‘Dastardly coward’ who fled crash that left Luton teen paralysed is jailed

Asman Nawaz. Credit: Bedfordshire Police.
Asman Nawaz. Credit: Bedfordshire Police.

A man from Luton has been banned from driving for 16 years, and jailed, after fleeing a crash scene which left his 17-year-old passenger with catastrophic neck and spinal injuries.

Asman Nawaz, 28, from Luton, was also sentenced to three years and five months in prison at Luton Crown Court today (Friday).

The car. Credit: Bedfordshire Police

The car. Credit: Bedfordshire Police

Police were able to bring the charges after the paralysed victim gave a statement to police using only her eyes using ground-breaking Eyegaze technology.

Nawaz, who is already serving a six year prison sentence for drugs and other dangerous driving offences, pleaded guilty to causing serious injury through dangerous driving at a hearing on 18 January. Both sentences will run consecutively.

On 8 August 2017, the 17-year-old victim had asked Nawaz for a lift. She and her brother had been befriended by Nawaz, and information recovered from her phone showed a 29 second phone call that morning from a contact saved as ‘B’.

At around 10.30am, an off-duty PC was on his way to work when he came across a blue Vauxhall Corsa on its side, having come off Dunstable Road.

The car. Credit: Bedfordshire Police.

The car. Credit: Bedfordshire Police.

The officer, who had his radio with him, saw a man climbing out of the vehicle, not wearing any shoes, shouting “if the feds come they’re gonna nick me”. As the officer approached, the man started to tell him that the driver of the vehicle had run off, but when he saw the officer’s police radio, he ran off towards Caddington.

The officer stayed with the victim, calling for assistance from other police officers, the fire brigade and the ambulance service. The victim had to be cut free from the vehicle, and when she was taken to hospital, doctors found her neck was broken.

While on scene, the officer heard over the radio that a man had been seen in a café in Caddington not wearing any shoes. He asked a unit to go to the café, but the man had gone, although CCTV showed him borrowing a phone before leaving.

After the CCTV footage from the cafe was released by the force in a bid to identify the man, a number of people called to identify him as ‘B’ or ‘Ozzy’ – two of Nawaz’s nicknames.

The car. Credit: Bedfordshire Police.

The car. Credit: Bedfordshire Police.

As part of the investigation into the incident, no faults were found with the vehicle that might have led to the crash and a report on the condition of the road by a Forensic Collision Investigator showed nothing obvious that would have caused the vehicle to leave the road and end up where it did.

A scenes of crime officer took multiple swabs and fingerprint lifts from the car in a bid to ascertain who the driver was. Wet and dry swabs from the driver’s internal door handle showed that Nawaz was the major contributor to the DNA recovered from the door handle, and the odds were a billion to one that it might be someone else.

Nawaz was arrested on 31 January 2018, but couldn’t be charged with the offences relating to the accident and the victim because she was too ill to communicate. Officers were unable to speak to her for almost a year because her condition was so unstable.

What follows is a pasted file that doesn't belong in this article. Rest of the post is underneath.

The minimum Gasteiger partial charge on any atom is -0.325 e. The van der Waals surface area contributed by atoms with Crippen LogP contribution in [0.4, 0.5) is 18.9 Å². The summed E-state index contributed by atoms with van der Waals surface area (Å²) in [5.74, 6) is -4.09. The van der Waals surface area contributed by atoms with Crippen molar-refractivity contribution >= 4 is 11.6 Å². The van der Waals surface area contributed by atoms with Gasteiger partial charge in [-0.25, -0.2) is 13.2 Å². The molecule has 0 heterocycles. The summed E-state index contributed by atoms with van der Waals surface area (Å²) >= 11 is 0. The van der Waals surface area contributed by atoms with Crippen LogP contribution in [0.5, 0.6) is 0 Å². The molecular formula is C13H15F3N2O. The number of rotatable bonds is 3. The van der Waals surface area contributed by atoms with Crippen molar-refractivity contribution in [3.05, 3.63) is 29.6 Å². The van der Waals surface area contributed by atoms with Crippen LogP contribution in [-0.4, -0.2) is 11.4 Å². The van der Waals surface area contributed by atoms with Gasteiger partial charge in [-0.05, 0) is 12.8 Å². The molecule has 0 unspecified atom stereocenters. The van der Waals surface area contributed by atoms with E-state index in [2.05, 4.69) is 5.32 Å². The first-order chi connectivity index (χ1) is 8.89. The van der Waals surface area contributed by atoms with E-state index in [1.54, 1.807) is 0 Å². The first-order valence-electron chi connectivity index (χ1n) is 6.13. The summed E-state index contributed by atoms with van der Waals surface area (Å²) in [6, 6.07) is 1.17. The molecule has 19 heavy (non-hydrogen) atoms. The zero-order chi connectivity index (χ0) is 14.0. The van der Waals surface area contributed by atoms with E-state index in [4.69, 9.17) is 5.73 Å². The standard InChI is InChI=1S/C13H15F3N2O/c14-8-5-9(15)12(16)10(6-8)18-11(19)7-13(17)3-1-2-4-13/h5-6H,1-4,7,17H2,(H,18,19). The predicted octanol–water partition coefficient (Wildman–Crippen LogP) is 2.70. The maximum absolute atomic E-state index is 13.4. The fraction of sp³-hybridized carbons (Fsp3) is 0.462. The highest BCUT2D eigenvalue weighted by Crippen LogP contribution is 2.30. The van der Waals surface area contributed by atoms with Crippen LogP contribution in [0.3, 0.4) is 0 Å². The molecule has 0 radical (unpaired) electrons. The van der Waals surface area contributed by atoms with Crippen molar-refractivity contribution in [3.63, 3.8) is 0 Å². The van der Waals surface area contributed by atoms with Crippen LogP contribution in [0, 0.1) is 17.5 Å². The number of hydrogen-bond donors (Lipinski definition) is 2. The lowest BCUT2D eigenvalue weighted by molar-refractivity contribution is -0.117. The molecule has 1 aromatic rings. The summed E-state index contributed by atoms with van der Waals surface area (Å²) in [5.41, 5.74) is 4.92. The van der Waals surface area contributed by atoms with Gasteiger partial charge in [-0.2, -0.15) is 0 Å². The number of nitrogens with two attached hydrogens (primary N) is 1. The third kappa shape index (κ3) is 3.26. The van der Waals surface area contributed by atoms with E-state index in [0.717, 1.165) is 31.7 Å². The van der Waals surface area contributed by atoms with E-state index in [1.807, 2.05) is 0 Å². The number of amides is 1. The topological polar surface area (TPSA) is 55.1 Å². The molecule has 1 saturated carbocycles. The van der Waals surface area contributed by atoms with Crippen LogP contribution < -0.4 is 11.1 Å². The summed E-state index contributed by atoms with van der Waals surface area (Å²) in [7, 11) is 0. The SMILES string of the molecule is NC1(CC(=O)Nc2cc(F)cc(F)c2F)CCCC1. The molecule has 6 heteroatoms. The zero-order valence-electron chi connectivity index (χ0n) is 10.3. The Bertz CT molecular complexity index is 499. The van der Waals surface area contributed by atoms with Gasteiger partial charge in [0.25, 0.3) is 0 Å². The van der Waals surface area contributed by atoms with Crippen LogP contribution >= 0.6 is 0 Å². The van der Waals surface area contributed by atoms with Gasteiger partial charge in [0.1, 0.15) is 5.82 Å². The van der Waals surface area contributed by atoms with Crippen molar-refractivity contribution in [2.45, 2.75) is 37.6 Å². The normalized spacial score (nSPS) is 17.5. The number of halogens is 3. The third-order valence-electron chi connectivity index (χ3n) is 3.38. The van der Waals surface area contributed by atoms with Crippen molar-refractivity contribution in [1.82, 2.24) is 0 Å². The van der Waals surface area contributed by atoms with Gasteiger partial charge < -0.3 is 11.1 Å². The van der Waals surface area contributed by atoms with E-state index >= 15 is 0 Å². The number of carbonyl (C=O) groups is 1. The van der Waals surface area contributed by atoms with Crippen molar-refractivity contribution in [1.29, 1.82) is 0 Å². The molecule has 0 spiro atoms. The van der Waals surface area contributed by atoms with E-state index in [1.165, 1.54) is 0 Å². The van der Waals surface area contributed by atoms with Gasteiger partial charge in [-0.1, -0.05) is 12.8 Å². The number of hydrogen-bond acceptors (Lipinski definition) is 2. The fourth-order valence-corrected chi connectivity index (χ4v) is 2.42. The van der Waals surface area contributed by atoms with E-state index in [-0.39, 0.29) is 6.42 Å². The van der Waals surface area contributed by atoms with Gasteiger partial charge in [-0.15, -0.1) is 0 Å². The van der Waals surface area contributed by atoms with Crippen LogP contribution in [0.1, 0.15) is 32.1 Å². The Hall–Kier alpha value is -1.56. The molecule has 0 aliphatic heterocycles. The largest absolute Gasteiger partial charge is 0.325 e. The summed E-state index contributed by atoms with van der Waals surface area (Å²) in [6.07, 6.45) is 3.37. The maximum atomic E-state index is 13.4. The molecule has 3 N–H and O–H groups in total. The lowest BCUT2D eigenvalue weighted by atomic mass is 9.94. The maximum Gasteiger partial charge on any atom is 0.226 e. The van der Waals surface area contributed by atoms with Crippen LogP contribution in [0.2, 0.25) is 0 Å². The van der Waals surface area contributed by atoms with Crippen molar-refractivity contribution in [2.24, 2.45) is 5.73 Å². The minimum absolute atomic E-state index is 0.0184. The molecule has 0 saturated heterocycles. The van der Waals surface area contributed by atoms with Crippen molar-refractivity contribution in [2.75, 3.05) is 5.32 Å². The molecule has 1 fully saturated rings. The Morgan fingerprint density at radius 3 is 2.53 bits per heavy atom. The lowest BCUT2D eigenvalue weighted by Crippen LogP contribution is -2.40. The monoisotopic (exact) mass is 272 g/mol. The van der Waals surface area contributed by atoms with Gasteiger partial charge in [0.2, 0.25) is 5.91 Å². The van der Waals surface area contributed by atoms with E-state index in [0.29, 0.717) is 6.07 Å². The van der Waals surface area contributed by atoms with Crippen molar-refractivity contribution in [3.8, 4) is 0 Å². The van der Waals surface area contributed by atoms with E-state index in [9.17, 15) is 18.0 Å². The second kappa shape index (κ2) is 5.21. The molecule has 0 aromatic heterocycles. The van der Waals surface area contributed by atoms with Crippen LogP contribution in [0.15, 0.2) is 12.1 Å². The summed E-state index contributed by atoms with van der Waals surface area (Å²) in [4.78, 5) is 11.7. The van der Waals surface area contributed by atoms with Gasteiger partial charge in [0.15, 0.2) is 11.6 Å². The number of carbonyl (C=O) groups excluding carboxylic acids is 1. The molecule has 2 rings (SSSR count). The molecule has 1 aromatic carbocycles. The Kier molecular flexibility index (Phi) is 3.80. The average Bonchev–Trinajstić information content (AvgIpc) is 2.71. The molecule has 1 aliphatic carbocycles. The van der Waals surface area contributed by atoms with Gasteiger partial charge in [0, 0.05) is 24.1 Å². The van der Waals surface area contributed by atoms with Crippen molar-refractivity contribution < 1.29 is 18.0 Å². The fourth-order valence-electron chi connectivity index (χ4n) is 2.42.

However in May 2018, her condition had stabilised enough that she was able to communicate with her eyes, using a screen to spell out words which were then read aloud by a computer.

When asked if she knew the person driving the car by any nicknames, she replied “yes, ‘B’ or ‘Ozzy’”. She told officers that his driving was “reckless” – unable to recall the speed but responding that “he was driving fast” and that “he lost control of the car”. Her statement meant Nawaz could be charged.

Investigation Officer Gary Hales said: “As a result of his reckless driving, Nawaz left a 17-year-old girl with such horrendous injuries that she’ll spend the rest of her life needing 24-hour care. But when officers explained this to Nawaz when was interviewed, he remained silent.

“I’d like to praise the victim for her courage in assisting our investigation. She provided ground-breaking evidence using her eyes and Eyegaze technology to communicate with us. Her bravery and courage throughout this ordeal is to be commended.

“Nawaz showed his true colours when he ran away from the scene after the crash, showing no regard for the girl he left trapped in the vehicle or her condition. I’m glad this dastardly coward has finally been brought to justice and I hope that this prison sentence will provide some sense of justice for our very brave victim.”

The victim was able to communicate her feelings through her Eyegaze computer. In a statement read out in court, she said: “I can’t move and I cannot breathe on my own. I will never get a job or have any freedom and I am in pain all the time. I can’t eat or drink and my only communication is through Eyegaze and nodding my head. I feel helpless, I don’t think I will ever be able to do anything on my own again.

“I have two younger sisters that I will never be able to cuddle when they visit or hold their hands. I feel scared about the future and how long I will live. I am aware that my injuries will shorten my life and that plays on my mind a lot as I have so much time alone to think about things. That incident has changed my life forever.”